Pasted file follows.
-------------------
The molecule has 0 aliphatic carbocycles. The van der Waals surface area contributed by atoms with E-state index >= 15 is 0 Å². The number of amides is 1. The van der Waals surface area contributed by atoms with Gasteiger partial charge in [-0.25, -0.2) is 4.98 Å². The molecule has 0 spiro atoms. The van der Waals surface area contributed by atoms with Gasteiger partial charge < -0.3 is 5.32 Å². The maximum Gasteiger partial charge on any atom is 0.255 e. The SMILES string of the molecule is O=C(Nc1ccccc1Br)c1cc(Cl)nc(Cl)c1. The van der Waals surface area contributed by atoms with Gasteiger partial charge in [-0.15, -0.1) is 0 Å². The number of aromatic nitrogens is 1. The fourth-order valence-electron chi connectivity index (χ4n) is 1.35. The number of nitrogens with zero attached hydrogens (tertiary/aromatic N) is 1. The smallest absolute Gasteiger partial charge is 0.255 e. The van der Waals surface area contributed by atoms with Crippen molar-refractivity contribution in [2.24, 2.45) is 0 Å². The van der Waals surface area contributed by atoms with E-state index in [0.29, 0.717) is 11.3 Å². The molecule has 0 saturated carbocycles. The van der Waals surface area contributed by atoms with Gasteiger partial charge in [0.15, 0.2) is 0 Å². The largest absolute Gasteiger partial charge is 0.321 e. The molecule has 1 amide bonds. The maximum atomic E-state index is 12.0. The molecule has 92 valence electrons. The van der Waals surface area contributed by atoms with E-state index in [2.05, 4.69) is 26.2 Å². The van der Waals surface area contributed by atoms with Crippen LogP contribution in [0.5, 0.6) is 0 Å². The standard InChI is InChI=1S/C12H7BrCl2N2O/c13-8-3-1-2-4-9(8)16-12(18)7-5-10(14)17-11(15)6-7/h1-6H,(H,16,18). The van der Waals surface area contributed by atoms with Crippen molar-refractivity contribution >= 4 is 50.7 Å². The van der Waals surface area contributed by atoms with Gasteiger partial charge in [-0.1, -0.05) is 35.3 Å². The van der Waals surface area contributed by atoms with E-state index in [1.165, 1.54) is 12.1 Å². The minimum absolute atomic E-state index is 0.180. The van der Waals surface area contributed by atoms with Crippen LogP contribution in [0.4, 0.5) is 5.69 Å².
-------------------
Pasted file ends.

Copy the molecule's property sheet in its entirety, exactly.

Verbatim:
The molecule has 0 aliphatic carbocycles. The van der Waals surface area contributed by atoms with E-state index >= 15 is 0 Å². The number of amides is 1. The van der Waals surface area contributed by atoms with Gasteiger partial charge in [-0.25, -0.2) is 4.98 Å². The molecule has 0 spiro atoms. The van der Waals surface area contributed by atoms with Gasteiger partial charge < -0.3 is 5.32 Å². The maximum Gasteiger partial charge on any atom is 0.255 e. The SMILES string of the molecule is O=C(Nc1ccccc1Br)c1cc(Cl)nc(Cl)c1. The van der Waals surface area contributed by atoms with Gasteiger partial charge in [-0.15, -0.1) is 0 Å². The number of aromatic nitrogens is 1. The fourth-order valence-electron chi connectivity index (χ4n) is 1.35. The number of nitrogens with zero attached hydrogens (tertiary/aromatic N) is 1. The smallest absolute Gasteiger partial charge is 0.255 e. The van der Waals surface area contributed by atoms with Crippen molar-refractivity contribution in [2.24, 2.45) is 0 Å². The van der Waals surface area contributed by atoms with E-state index in [0.29, 0.717) is 11.3 Å². The molecule has 0 saturated carbocycles. The van der Waals surface area contributed by atoms with Gasteiger partial charge in [0.15, 0.2) is 0 Å². The largest absolute Gasteiger partial charge is 0.321 e. The molecule has 1 amide bonds. The maximum atomic E-state index is 12.0. The molecule has 92 valence electrons. The van der Waals surface area contributed by atoms with E-state index in [2.05, 4.69) is 26.2 Å². The van der Waals surface area contributed by atoms with Crippen LogP contribution in [0.5, 0.6) is 0 Å². The standard InChI is InChI=1S/C12H7BrCl2N2O/c13-8-3-1-2-4-9(8)16-12(18)7-5-10(14)17-11(15)6-7/h1-6H,(H,16,18). The van der Waals surface area contributed by atoms with Crippen molar-refractivity contribution >= 4 is 50.7 Å². The van der Waals surface area contributed by atoms with Gasteiger partial charge in [-0.1, -0.05) is 35.3 Å². The van der Waals surface area contributed by atoms with E-state index in [1.165, 1.54) is 12.1 Å². The minimum absolute atomic E-state index is 0.180. The van der Waals surface area contributed by atoms with Crippen LogP contribution in [0.4, 0.5) is 5.69 Å².